Vegetarians especially males are at greater risk for depression than their meat-eating counterparts, according to a new research.Vegetarian diets are associated with cardiovascular and other health benefits, but little is known about mental health benefits or risks.Therefore the study was conducted to study mental health benefits or risks of vegetarian diets.
In the study conducted by National Institutes of Health (NIH) it has been found that –
- Vegetarian men had higher depression scores after adjustment for potential confounding factors.
- Nutritional deficiencies may account for these findings, but reverse causation and residual confounding cannot be ruled out.
The findings have been published in the Journal of Affective Disorders.
In the study, Self-report data from 9668 adult male partners of pregnant women from group like ALSPAC was included considering various parameters like vegetarian or vegan, dietary frequency data and the Edinburgh Post Natal Depression Scale (EPDS). Continuous and binary outcomes were assessed using multiple linear and logistic regression taking account of potential confounding variables including age, marital status, employment status, housing tenure, number of children in the household, religion, family history of depression previous childhood psychiatric contact, cigarette and alcohol consumption.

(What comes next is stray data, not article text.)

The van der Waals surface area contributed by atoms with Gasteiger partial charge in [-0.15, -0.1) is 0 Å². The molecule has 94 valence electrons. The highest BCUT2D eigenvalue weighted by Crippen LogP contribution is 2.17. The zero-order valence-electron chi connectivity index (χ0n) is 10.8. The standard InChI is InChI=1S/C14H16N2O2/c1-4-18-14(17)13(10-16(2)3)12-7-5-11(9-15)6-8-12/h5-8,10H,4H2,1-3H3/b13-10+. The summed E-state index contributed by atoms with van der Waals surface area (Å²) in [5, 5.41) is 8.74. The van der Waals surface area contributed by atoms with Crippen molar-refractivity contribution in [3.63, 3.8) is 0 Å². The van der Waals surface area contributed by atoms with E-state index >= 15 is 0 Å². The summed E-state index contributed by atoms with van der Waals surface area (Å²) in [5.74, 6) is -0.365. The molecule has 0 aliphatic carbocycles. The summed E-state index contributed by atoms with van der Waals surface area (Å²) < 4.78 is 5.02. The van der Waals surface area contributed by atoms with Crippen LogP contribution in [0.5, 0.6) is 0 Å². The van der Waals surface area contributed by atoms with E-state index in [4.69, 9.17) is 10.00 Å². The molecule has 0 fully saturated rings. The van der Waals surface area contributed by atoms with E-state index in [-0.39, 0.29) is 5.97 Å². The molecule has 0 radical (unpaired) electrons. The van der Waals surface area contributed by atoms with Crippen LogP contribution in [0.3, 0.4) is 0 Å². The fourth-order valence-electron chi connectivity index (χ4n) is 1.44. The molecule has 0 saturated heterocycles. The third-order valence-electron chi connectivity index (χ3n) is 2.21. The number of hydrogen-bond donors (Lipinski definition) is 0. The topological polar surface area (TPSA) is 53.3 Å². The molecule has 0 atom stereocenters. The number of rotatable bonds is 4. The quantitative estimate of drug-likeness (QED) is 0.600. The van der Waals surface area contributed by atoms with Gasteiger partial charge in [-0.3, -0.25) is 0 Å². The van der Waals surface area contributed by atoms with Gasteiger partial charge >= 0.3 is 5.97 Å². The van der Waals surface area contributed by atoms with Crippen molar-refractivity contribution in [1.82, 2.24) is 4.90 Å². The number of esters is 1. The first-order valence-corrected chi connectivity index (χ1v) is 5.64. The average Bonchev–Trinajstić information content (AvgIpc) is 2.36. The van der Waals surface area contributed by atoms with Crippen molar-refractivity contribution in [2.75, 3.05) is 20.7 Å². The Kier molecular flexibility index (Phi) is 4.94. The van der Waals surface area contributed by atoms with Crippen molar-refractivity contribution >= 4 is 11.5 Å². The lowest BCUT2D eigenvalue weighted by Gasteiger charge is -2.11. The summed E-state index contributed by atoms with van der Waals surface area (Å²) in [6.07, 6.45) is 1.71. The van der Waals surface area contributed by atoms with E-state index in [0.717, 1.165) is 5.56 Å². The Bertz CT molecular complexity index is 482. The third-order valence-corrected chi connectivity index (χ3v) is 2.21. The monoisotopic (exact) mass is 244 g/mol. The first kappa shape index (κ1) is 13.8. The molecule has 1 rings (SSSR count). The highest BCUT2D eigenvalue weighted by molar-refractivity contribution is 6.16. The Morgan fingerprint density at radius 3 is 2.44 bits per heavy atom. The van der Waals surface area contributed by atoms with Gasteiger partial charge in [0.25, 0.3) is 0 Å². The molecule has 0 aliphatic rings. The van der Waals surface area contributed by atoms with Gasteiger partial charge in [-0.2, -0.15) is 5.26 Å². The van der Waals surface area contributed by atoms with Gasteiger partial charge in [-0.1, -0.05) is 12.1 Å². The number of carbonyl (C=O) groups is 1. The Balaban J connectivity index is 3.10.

It was found by Dr.Joseph R. Hibbeln and associates that Vegetarians [n = 350 (3.6% of sample)], had higher depression scores on average than non-vegetarians (mean difference 0.96 points [95%CI + 0.53, + 1.40]) and a greater risk for EPDS scores above 10 (adjusted OR = 1.67 [95% CI: 1.14,2.44]) than non-vegetarians after adjustment for potential confounding factors.More than 9600 men showed that those who reported being vegetarians or vegans had significantly higher scores on a depression-measuring scale than non-vegetarians.
It was concluded that Vegetarian men have more depressive symptoms after adjustment for socio-demographic factors. Nutritional deficiencies (e.g. in cobalamin or iron) are a possible explanation for these findings, however, reverse causation cannot be ruled out.
For more details click on the link: DOI: http://dx.doi.org/10.1016/j.jad.2017.07.051